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Hayal Şimşek
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Giant Mature Cystic Teratoma manifested as an Intraabdominal Mass

Giant Teratoma As A Intraabdominal Mass
Articles > Gynecology & Obstetrics
Submitted : 07.08.2018
Accepted : 20.08.2018
Published : 17.09.2018

Abstract

We aimed to present a case diagnosed with a rarely seen giant mature cystic teratoma. A solid mass lying up to xiphoid was palpated during the physical examination of a 32 year old, female patient who referred to us with the complaint of progressive dyspnea and abdominal swelling. Diaphragm was elevated on x-ray, a hydatid cyst that occupied a midline position in the abdomen lying down to the pelvis and an anechoic cystic lesion without a differential diagnosis were described on ultrasonography. The mass lesion was over 30cm that occupied the entire abdomen of the patient. She was explored with a prediagnosis of intra-abdominal mass that was excised with left salpinx and intact totally. The operation was ended after the mass was diagnosed as a teratoma by frozen section analysis. The increased risk of possible fertility problems, diminished ovarian reserve and bilateral ovarian teratoma development have increased the popularity of ovary-preserving tumor surgery.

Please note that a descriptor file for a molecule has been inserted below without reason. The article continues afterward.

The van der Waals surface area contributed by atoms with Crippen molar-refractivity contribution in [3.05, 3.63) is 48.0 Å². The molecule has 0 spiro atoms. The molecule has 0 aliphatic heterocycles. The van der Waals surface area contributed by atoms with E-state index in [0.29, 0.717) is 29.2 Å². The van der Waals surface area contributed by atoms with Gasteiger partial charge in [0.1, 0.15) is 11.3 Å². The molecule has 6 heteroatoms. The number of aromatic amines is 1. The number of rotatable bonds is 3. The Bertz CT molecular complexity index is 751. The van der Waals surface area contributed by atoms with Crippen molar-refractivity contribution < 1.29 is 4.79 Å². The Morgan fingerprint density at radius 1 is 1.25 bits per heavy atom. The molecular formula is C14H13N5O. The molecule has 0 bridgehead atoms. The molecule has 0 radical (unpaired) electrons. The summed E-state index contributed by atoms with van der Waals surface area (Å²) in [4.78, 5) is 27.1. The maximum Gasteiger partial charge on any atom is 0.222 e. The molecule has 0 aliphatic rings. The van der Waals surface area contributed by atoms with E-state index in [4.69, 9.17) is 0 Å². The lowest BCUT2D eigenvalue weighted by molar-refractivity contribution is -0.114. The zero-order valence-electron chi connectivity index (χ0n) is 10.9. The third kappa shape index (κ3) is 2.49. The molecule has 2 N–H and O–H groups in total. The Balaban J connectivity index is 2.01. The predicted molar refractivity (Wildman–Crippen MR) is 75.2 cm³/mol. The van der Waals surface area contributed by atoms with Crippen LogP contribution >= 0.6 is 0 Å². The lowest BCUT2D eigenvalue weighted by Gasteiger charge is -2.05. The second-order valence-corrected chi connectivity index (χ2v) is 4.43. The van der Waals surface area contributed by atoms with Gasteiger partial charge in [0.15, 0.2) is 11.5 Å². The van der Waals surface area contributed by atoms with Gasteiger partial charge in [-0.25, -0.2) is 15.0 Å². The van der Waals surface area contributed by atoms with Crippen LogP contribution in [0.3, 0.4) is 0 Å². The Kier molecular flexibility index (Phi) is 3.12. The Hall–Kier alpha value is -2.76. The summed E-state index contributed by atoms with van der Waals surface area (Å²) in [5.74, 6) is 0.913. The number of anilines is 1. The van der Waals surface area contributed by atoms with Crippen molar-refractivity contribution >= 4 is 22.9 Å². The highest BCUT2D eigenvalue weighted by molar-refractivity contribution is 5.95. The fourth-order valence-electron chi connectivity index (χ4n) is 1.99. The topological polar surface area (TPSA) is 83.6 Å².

Introduction

As 15% of all ovarian tumors are composed of teratomas, approximately 95% of teratomas are composed of mature cystic teratomas. Teratomas are tumors that originate from multiple germ layers and may consist multiple cell types. In general, the predominant germ layer is ectoderm. Several tissues including primarily skin and skin appendages develop from this layer 1. While the majority of the cases do not cause any symptoms and indications, the most frequently encountered symptoms are abdominal pain and abdominal swelling 2. Graphy, ultrasonography, computed tomography or magnetic resonance imaging (MRI) can be used for diagnosis 3. The treatment after the diagnosis is towards surgical resection. The treatment for mature teratomas have been oopherectomy until today. However, the increased risk of possible fertility problems, diminished ovarian reserve and bilateral ovarian teratoma development have increased the popularity of ovary-preserving tumor surgery 4.  Since, the patients are generally within reproductive period and fertile, care must be taken to remove just the tumor instead of removing the total ovary 5,6. In this report, a case of a giant mature cystic teratoma detected in a 32-year old female patient was presented.

Case Report